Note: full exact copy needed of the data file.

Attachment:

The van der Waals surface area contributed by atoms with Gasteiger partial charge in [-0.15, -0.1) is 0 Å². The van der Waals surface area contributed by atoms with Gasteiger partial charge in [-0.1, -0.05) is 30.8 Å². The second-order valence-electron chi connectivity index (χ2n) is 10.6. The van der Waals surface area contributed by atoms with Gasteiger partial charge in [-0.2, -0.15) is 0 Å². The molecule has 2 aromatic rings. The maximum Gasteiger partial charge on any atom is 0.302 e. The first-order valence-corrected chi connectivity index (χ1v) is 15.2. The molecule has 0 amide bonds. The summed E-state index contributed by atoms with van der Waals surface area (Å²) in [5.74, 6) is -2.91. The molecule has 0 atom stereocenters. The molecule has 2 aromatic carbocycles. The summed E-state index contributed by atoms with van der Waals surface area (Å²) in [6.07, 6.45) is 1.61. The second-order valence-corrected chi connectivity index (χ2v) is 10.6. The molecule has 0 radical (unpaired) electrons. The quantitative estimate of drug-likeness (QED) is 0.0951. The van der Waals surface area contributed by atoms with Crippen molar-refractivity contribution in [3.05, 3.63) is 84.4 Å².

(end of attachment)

The van der Waals surface area contributed by atoms with Gasteiger partial charge in [-0.15, -0.1) is 0 Å². The van der Waals surface area contributed by atoms with Gasteiger partial charge in [-0.1, -0.05) is 30.8 Å². The second-order valence-electron chi connectivity index (χ2n) is 10.6. The van der Waals surface area contributed by atoms with Gasteiger partial charge in [-0.2, -0.15) is 0 Å². The molecule has 2 aromatic rings. The maximum Gasteiger partial charge on any atom is 0.302 e. The first-order valence-corrected chi connectivity index (χ1v) is 15.2. The molecule has 0 amide bonds. The summed E-state index contributed by atoms with van der Waals surface area (Å²) in [5.74, 6) is -2.91. The molecule has 0 atom stereocenters. The molecule has 2 aromatic carbocycles. The summed E-state index contributed by atoms with van der Waals surface area (Å²) in [6.07, 6.45) is 1.61. The second-order valence-corrected chi connectivity index (χ2v) is 10.6. The molecule has 0 radical (unpaired) electrons. The quantitative estimate of drug-likeness (QED) is 0.0951. The van der Waals surface area contributed by atoms with Crippen molar-refractivity contribution in [3.05, 3.63) is 84.4 Å².